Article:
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Re: Experiment results for pathing out of water
« Reply #3 on: September 22, 2012, 04:13:46 pm »

I tested this in the arena pool with a long line of dwarves (all on the same team) extending from the ramp at the water's edge outwards. The dwarves that were 20 tiles or less from dry land tried to move there (while floundering in the water) while the ones further away didn't move at all. Very few made it to shore since they were only dabbling swimmers.

That's great.  Thanks heaps for the confirmation.

If I understand it correctly, for a completely diagonal pool the pathing limit for dwarves in water would be 20/1.4 = 14 tiles?

In any case, good work! I'm going to force-teach my current fortress swimming using your training pool design.

Yeah, that's correct.  14 tiles for a completely diagonal path.  That's the diagonal pathing cost in general in DF: square root of 2 which is around 1.4.

I'm finding this danger room swimming training method works well.  The old method of washing a meeting area over a ledge into a pool is fairly dangerous now that falling damage has increased.  This way you can maintain a more consistent water depth under the falling area, which so far has resulted in no injuries for my dwarves.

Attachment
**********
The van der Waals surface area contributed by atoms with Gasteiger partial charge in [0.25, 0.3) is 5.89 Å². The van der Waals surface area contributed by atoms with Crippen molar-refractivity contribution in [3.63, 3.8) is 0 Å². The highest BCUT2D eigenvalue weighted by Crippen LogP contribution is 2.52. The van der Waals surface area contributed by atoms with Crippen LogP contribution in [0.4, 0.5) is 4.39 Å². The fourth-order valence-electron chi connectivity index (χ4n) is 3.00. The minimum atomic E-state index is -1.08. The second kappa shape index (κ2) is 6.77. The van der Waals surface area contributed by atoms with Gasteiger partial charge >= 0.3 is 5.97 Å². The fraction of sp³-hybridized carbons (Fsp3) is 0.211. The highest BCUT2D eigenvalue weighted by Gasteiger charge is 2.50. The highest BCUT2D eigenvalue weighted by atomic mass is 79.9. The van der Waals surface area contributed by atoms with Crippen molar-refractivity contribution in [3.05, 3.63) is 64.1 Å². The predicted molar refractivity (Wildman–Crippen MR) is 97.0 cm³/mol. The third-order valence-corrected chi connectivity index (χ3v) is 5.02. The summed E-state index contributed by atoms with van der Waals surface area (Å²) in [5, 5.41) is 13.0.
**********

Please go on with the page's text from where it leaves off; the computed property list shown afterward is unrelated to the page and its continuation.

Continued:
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i2amroy

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Re: Experiment results for pathing out of water
« Reply #4 on: September 23, 2012, 01:29:17 am »

Has anybody tested to see if water level has any effect on this? I see in your picture that it looked like you has a variance of 5/7 and 6/7 tiles, but has anybody tried it with straight 5/7, 6/7, or 4/7 tiles? It would be interesting to know if the pathfinder can track farther over "less dangerous" tiles then "more dangerous" ones.
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Nkosi_SW

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Re: Experiment results for pathing out of water
« Reply #5 on: September 23, 2012, 02:00:44 am »

In my previous lap pool design, the water depth appeared to make no difference when I tried all 7 depth, mixture of 6 and 7, mixture of 4 and 5, and all 4.  But that was without testing various path lengths by increments of one.

From what Urist Da Vinci said about very few of his dwarves making it to shore, I presumed they were in 7 depth water, and that got the same result.

My guess would be that it doesn't make any difference, but I can't say for sure.  We can add variable water depth as another shortcoming of this test.  I agree it would be interesting to know definitively if it makes a difference.
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Nkosi_SW

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Re: Experiment results for pathing out of water
« Reply #6 on: September 24, 2012, 05:47:44 pm »

Thanks to everyone for their input, especially Urist Da Vinci for his testing.

I've updated the Swimmer page on the wiki with the results.